Why Create Methods20 Apr 2014
This sounds like something ridiculously basic, but have you ever really sat down and thought through what the good reasons are for creating functions, methods, variables, classes, etc? Spending a little time on it will help you clarify when you should and when you shouldn’t create one.
Reasons to create a method:
- To take values, method calls, or series of method calls that are used exactly the same in several places, and put them in One And Only One place, so that any time it is changed, those changes apply anywhere it is used. Also known as Don’t Repeat Yourself.
- To give a name to a particular value, function call, or series of function calls. That name is hopefully more descriptive of what you are doing and why than just those lines by themselves.
- To create a scope which isolates intermediate variables needed for some algorithm, so that
- They cannot be affected by or affect anything else in an unexpected way
- It is clear that those values are not used anywhere else
Number 1 is the clearest and most basic. If you’re doing the same thing in several places, make a function or class or whatever’s appropriate.
Number 2 is tricky in that I’d say that it’s best in small doses. The ultimate goal is to make the code clearer and easier to read. Splitting up methods longer than a screen or so into several sub-methods usually makes it easier to read, but it can go the other way if you keep on splitting and end up with hundreds of functions of 1 or 2 lines. When it’s time to debug something, good luck keeping track of exactly what each one does.
Number 3 seems to be the most controversial one. Say you have some algorithm in the middle of some other function that has gotten big and hairy. You’d like to cut that function down to size and make things clearer, so you break that algorithm out into it’s own function. The trick of this is that, from a perspective of scoping, you’ve both made things better and worse. On the one hand, all of the intermediate variables associated with that algorithm are now hidden away in their own function, where it’s clear that they have no affect on anything outside that algorithm. On the other hand, that algorithm is now available throughout the scope of the containing class, so it isn’t immediately clear if it’s used anywhere other than the original function. This can be mitigated somewhat through judicious use of classes and access modifiers.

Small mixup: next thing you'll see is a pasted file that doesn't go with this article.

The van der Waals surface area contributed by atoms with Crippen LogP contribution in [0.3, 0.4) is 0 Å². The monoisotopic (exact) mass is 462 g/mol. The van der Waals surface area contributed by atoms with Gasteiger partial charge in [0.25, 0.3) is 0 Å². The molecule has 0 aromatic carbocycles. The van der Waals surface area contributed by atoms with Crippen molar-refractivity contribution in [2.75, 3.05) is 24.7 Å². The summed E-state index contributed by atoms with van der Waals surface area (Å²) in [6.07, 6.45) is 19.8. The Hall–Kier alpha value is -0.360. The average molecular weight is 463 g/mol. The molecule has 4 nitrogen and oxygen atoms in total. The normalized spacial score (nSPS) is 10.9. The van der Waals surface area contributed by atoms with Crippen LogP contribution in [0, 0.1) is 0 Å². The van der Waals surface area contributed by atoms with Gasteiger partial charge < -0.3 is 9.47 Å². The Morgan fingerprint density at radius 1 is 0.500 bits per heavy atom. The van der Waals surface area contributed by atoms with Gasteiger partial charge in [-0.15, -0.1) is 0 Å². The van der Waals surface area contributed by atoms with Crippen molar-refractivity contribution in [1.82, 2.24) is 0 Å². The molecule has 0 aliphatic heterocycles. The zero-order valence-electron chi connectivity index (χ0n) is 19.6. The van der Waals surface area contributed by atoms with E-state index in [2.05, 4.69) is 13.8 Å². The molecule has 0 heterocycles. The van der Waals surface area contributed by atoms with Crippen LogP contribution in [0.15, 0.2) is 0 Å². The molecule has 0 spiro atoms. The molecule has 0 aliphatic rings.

It occurred to me that this could use some clarification when trying to debug an issue with Devise authentication in unit tests, where my test session wasn’t authenticating. Specifically,
authenticatable.rb. Looking at it now, it doesn’t strike me as all that bad, if maybe pushing the idea of Number 2 a bit. When I was trying to debug through it, though, it sure felt like a mess trying to figure out which of the 4 sub-methods, most of which are one line, it calls was returning the wrong result, and why. It doesn’t look like a mess now, but I’d say the feeling was more of a cumulative effect of trying to debug through a huge, complex system that I didn’t understand very well to figure out why something wasn’t working the way I expected.
That might give us a little perspective into how to make our code actually clearer and easier to understand. If you have a chunk of code that grops your foo, does it belong in its own method? It’s always a subjective decision which could change either way over the course of a project. It’s worth considering that, if the method is just one line, maybe
GropMyFoo is an impediment to understanding compared to inlining
foo.grop(), even if you’re doing it in 2 or 3 places.